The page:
In T.L.O., the New Jersey Supreme Court required a less stringent standard because the police were not involved in the search. To strike a balance between a student’s rights and a school’s duties, the N.J. justices reasoned “when a school official has reasonable grounds to believe that a student possesses evidence of illegal activity or activity that would interfere with school discipline and order, the school official has the right to conduct a reasonable search for such evidence.”
Furthermore, SCOTUS agreed about the reasonableness standard after it weighed the rights of students against the duties of educators. SCOTUS reasoned a search by school authorities “will be permissible . . . when the measures adopted are reasonably related to the objectives of the search and not excessively intrusive in light of the age and sex of the student and the nature of the infraction.” But SCOTUS rejected the New Jersey Supreme Court’s application of this standard to the facts.
Cases Applying the Reasonable Grounds Standard
The reasonable grounds standard does not give school officials carte blanche. In State ex rel. T.L.O., the New Jersey Supreme Court reviewed a companion case and invalidated a search of a student’s locker. 9 A person claiming to be the father of a student called the cops to complain about another student selling drugs in school. As a result, the cop told the school authorities, who used a master key to search the student’s locker, where they found suspected drugs. Subsequently, a search of the student’s pockets revealed marijuana and cash. Nevertheless, the Supreme Court decided the anonymous tip did not provide a reasonable suspicion for authorities to rely upon it. Along the way, the Court reasoned unless the school regularly goes into the lockers, the students have a reasonable expectation of privacy in their locker even if the school has the master key.
Joye v. Hunterdon Cent. Reg’l High Sch. Bd. of Educ.
Additionally, the Supreme Court of New Jersey upheld random drug and alcohol testing for all students in any extracurricular activity or have parking permits. 10 The Court reasoned the school setting, which emphasizes safety, order, and discipline, requires a relaxed application of traditional search-and-seizure rules.
Safford Unified Sch. Dist. # 1 v. Redding
Applying the reasonable grounds standard, SCOTUS upheld a search of a female student’s locker and outer clothing, but invalidated a strip search. 11 A middle school A.P. received information about a student distributing pills to other students. Therefore, the A.P. met the student, searched her backpack, and found no pills. Subsequently, the school nurse searched the student’s person, requiring the student to remove her outer clothing. Additionally, the nurse instructed her to pull her bra out and shake it, and to pull out the elastic on her underpants. But no pills were found.
Therefore, the student’s mother filed a lawsuit for violating the student’s Fourth Amendment rights. SCOTUS determined the A.P. had reasonable grounds to search the backpack and outer clothing. The Court decided a reasonable suspicion of distributing pills would support a reasonable suspicion of carrying them on her person and in her backpack. But as to the strip search, SCOTUS decided this went too far. The Court decided there was no reason to believe the student was carrying pills in her underwear. Along the way, the Court reasoned the intrusiveness of a strip search required its own specific suspicions.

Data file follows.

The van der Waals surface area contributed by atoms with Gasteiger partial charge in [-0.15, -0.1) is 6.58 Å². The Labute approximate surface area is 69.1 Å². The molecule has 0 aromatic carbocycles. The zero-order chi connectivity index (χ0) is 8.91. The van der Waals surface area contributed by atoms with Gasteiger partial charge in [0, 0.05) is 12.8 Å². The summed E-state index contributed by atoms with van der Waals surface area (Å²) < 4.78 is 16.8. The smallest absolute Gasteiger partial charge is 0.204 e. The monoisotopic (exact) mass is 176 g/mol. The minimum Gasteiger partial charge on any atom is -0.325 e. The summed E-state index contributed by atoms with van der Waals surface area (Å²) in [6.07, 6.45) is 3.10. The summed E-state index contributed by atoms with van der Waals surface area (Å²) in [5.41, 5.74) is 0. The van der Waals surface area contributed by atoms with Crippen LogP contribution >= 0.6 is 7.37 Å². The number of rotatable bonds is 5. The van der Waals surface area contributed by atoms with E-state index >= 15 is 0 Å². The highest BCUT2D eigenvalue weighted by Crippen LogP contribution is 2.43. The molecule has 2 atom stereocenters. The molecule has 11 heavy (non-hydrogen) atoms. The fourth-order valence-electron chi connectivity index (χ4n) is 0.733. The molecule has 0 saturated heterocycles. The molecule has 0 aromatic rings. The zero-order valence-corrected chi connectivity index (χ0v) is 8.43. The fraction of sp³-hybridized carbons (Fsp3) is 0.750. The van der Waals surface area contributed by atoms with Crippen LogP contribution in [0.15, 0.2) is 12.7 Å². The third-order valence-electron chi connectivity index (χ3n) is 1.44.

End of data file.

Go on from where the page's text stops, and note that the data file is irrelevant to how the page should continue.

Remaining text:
Case of First Impression for New Jersey
Citing the Appellate Division, the New Jersey Supreme Court acknowledged the breadth of opinions in other jurisdictions applying the reasonable grounds standard to the search of a car by school officials on school property. 12 Based on all the foregoing, the New Jersey Supreme Court adopted the reasonable grounds standard for the search of a vehicle on school property by school officials.
Applying the Reasonable Grounds Standard to This Case
In this case, there were reasonable grounds to suspect the car search would turn up evidence that the student violated or was violating either the law or the rules of the school. The Court applied the test consisting of these two prongs:
- Was the search justified at its inception? And
- Was the search as actually conducted reasonably related in scope to the circumstances which justified the interference in the first place?
First, the Court reasoned the search of the car was justified at its inception. The A.P. met with a student, reportedly under the influence of drugs, who admitted defendant gave him a green pill. This justified the A.P.’s interview with defendant. Defendant’s denial justified a search of his clothing.
Second, the Court reasoned the search of the car was reasonably related in scope to the circumstances which justified the interference in the first place. Searching the defendant’s person revealed three white capsules in his pants pocket. But no green pills were found. Subsequently, defendant admitted he sold a white nutritional supplement to a student for five dollars. A search of defendant’s locker proved unsuccessful. Searching the car was reasonable because defendant may have had additional contraband in all areas accessible to him on school property, including his locker and his car.
2State of New Jersey v. Thomas E. Best, 201 N.J. 100 (2010).
3 Maryland v. Dyson, 527 U.S. 465, 119 S.Ct. 2013, 144 L.Ed.2d 442 (1999).
4 U.S. Const. amend. IV; N.J. Const. art. I, ¶ 7.
5 State v. Pena-Flores, 198 N.J. 6 (2009), overruled by State v. Witt, 223 N.J. 409 (2015); see also State v. Hill, 115 N.J. 169, 173-74 (1989) (listing various exceptions to warrant requirement).
6 Joye v. Hunterdon Cent. Reg’l High Sch. Bd. of Educ., 176 N.J. 568 (2003).
7 State ex rel T.L.O., 94 N.J. 331 (1983), rev’d on other grounds sub. nom. New Jersey v. T.L.O., 469 U.S. 325, 105 S. Ct. 733, 83 L. Ed. 2d 720 (1985); see also Tinker v. Des Moines Indep. Cmty. Sch. Dist., 393 U.S. 503, 89 S. Ct. 733, 21 L. Ed. 2d 731 (1969).
8 T.L.O., supra note 1, at 340-41.
9 T.L.O., supra note 6, at 348-49.
10 Joye, supra note 5, at 573.
11 Safford Unified Sch. Dist. # 1 v. Redding, ___ U.S. ___, 129 S. Ct. 2633, 174 L. Ed. 2d 354 (2009).
12 “A number of other jurisdictions have…rejected the probable cause standard and has applied the two-pronged reasonable suspicion standard of T.L.O. to the search of a student’s vehicle on school grounds. (citations omitted). State v. Best, 403 N.J. Super. 428, 437-38 (App. Div. 2008).